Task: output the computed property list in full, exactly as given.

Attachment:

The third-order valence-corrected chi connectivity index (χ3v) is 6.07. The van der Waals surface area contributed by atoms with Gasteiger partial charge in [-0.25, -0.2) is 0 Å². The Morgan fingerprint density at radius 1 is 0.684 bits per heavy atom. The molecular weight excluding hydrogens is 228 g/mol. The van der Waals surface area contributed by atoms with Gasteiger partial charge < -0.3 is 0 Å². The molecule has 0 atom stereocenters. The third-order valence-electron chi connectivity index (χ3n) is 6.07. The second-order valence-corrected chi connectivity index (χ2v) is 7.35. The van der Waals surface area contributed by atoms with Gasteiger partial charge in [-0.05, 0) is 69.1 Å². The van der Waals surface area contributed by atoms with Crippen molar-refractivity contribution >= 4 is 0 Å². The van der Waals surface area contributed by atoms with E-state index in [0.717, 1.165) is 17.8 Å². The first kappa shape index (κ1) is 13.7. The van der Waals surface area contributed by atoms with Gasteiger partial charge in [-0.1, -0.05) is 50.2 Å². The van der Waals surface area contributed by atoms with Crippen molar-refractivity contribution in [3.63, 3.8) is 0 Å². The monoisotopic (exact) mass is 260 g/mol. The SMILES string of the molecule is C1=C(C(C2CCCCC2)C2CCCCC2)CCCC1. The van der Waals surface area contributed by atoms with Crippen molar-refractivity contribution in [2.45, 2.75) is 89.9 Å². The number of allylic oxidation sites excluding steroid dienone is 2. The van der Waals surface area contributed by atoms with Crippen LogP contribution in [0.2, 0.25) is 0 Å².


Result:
The third-order valence-corrected chi connectivity index (χ3v) is 6.07. The van der Waals surface area contributed by atoms with Gasteiger partial charge in [-0.25, -0.2) is 0 Å². The Morgan fingerprint density at radius 1 is 0.684 bits per heavy atom. The molecular weight excluding hydrogens is 228 g/mol. The van der Waals surface area contributed by atoms with Gasteiger partial charge < -0.3 is 0 Å². The molecule has 0 atom stereocenters. The third-order valence-electron chi connectivity index (χ3n) is 6.07. The second-order valence-corrected chi connectivity index (χ2v) is 7.35. The van der Waals surface area contributed by atoms with Gasteiger partial charge in [-0.05, 0) is 69.1 Å². The van der Waals surface area contributed by atoms with Crippen molar-refractivity contribution >= 4 is 0 Å². The van der Waals surface area contributed by atoms with E-state index in [0.717, 1.165) is 17.8 Å². The first kappa shape index (κ1) is 13.7. The van der Waals surface area contributed by atoms with Gasteiger partial charge in [-0.1, -0.05) is 50.2 Å². The van der Waals surface area contributed by atoms with Crippen molar-refractivity contribution in [3.63, 3.8) is 0 Å². The monoisotopic (exact) mass is 260 g/mol. The SMILES string of the molecule is C1=C(C(C2CCCCC2)C2CCCCC2)CCCC1. The van der Waals surface area contributed by atoms with Crippen molar-refractivity contribution in [2.45, 2.75) is 89.9 Å². The number of allylic oxidation sites excluding steroid dienone is 2. The van der Waals surface area contributed by atoms with Crippen LogP contribution in [0.2, 0.25) is 0 Å².